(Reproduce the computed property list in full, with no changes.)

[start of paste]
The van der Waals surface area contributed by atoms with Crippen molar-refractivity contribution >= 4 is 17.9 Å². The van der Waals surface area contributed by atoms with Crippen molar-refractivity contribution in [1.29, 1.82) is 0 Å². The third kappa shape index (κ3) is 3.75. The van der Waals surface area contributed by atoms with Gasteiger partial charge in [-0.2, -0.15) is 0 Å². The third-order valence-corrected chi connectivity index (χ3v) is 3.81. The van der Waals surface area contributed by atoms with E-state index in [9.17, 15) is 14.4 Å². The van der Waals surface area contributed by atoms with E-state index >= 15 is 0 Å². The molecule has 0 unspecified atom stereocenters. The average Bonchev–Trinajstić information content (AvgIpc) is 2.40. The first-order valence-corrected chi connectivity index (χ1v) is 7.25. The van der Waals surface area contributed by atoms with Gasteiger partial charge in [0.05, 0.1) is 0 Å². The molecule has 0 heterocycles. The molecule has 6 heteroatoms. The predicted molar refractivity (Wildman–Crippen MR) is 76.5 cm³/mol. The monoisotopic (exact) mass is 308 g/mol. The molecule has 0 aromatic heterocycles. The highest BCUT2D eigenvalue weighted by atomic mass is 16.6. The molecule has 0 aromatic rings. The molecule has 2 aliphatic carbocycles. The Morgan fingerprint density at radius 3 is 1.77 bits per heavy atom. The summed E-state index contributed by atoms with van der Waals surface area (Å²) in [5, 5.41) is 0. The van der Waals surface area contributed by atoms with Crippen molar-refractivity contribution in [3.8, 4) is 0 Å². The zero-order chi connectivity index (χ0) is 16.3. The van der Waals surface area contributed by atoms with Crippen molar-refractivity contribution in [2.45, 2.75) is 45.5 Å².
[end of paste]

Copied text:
The van der Waals surface area contributed by atoms with Crippen molar-refractivity contribution >= 4 is 17.9 Å². The van der Waals surface area contributed by atoms with Crippen molar-refractivity contribution in [1.29, 1.82) is 0 Å². The third kappa shape index (κ3) is 3.75. The van der Waals surface area contributed by atoms with Gasteiger partial charge in [-0.2, -0.15) is 0 Å². The third-order valence-corrected chi connectivity index (χ3v) is 3.81. The van der Waals surface area contributed by atoms with E-state index in [9.17, 15) is 14.4 Å². The van der Waals surface area contributed by atoms with E-state index >= 15 is 0 Å². The molecule has 0 unspecified atom stereocenters. The average Bonchev–Trinajstić information content (AvgIpc) is 2.40. The first-order valence-corrected chi connectivity index (χ1v) is 7.25. The van der Waals surface area contributed by atoms with Gasteiger partial charge in [0.05, 0.1) is 0 Å². The molecule has 0 heterocycles. The molecule has 6 heteroatoms. The predicted molar refractivity (Wildman–Crippen MR) is 76.5 cm³/mol. The monoisotopic (exact) mass is 308 g/mol. The molecule has 0 aromatic heterocycles. The highest BCUT2D eigenvalue weighted by atomic mass is 16.6. The molecule has 0 aromatic rings. The molecule has 2 aliphatic carbocycles. The Morgan fingerprint density at radius 3 is 1.77 bits per heavy atom. The summed E-state index contributed by atoms with van der Waals surface area (Å²) in [5, 5.41) is 0. The van der Waals surface area contributed by atoms with Crippen molar-refractivity contribution in [3.8, 4) is 0 Å². The zero-order chi connectivity index (χ0) is 16.3. The van der Waals surface area contributed by atoms with Crippen molar-refractivity contribution in [2.45, 2.75) is 45.5 Å².